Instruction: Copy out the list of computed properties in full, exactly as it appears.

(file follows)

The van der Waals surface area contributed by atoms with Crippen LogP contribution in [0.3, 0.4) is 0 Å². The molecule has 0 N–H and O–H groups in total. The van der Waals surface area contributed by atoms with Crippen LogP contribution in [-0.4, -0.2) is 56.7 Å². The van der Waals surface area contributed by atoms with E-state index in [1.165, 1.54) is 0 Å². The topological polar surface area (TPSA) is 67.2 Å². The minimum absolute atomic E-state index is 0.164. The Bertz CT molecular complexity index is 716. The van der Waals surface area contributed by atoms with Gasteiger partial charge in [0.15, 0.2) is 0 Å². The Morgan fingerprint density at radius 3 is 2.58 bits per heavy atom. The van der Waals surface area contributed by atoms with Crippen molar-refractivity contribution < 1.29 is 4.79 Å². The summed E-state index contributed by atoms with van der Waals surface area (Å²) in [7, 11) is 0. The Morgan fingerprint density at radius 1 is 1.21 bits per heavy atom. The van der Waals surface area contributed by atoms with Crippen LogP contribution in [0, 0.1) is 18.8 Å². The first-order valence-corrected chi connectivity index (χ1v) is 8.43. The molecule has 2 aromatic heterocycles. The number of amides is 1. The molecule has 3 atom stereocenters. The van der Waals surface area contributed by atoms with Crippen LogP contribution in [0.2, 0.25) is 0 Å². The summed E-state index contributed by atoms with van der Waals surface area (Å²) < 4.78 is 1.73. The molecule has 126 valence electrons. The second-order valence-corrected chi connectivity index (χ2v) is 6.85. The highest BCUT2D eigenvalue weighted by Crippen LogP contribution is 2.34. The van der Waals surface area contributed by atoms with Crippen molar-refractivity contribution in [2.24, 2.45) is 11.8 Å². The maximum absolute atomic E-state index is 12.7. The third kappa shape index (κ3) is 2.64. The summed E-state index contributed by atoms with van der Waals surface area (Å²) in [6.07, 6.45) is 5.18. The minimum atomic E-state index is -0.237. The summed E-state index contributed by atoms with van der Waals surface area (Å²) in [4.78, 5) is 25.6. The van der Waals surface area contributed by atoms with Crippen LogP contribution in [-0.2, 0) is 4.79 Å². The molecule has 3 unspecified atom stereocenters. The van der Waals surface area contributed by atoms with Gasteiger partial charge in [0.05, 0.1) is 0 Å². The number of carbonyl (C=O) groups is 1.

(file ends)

The van der Waals surface area contributed by atoms with Crippen LogP contribution in [0.3, 0.4) is 0 Å². The molecule has 0 N–H and O–H groups in total. The van der Waals surface area contributed by atoms with Crippen LogP contribution in [-0.4, -0.2) is 56.7 Å². The van der Waals surface area contributed by atoms with E-state index in [1.165, 1.54) is 0 Å². The topological polar surface area (TPSA) is 67.2 Å². The minimum absolute atomic E-state index is 0.164. The Bertz CT molecular complexity index is 716. The van der Waals surface area contributed by atoms with Gasteiger partial charge in [0.15, 0.2) is 0 Å². The Morgan fingerprint density at radius 3 is 2.58 bits per heavy atom. The van der Waals surface area contributed by atoms with Crippen molar-refractivity contribution < 1.29 is 4.79 Å². The summed E-state index contributed by atoms with van der Waals surface area (Å²) in [7, 11) is 0. The Morgan fingerprint density at radius 1 is 1.21 bits per heavy atom. The van der Waals surface area contributed by atoms with Crippen LogP contribution in [0, 0.1) is 18.8 Å². The first-order valence-corrected chi connectivity index (χ1v) is 8.43. The molecule has 2 aromatic heterocycles. The number of amides is 1. The molecule has 3 atom stereocenters. The van der Waals surface area contributed by atoms with Crippen LogP contribution in [0.2, 0.25) is 0 Å². The summed E-state index contributed by atoms with van der Waals surface area (Å²) < 4.78 is 1.73. The molecule has 126 valence electrons. The second-order valence-corrected chi connectivity index (χ2v) is 6.85. The highest BCUT2D eigenvalue weighted by Crippen LogP contribution is 2.34. The van der Waals surface area contributed by atoms with Crippen molar-refractivity contribution in [2.24, 2.45) is 11.8 Å². The maximum absolute atomic E-state index is 12.7. The third kappa shape index (κ3) is 2.64. The summed E-state index contributed by atoms with van der Waals surface area (Å²) in [6.07, 6.45) is 5.18. The minimum atomic E-state index is -0.237. The summed E-state index contributed by atoms with van der Waals surface area (Å²) in [4.78, 5) is 25.6. The van der Waals surface area contributed by atoms with Crippen LogP contribution in [-0.2, 0) is 4.79 Å². The molecule has 3 unspecified atom stereocenters. The van der Waals surface area contributed by atoms with Gasteiger partial charge in [0.05, 0.1) is 0 Å². The number of carbonyl (C=O) groups is 1.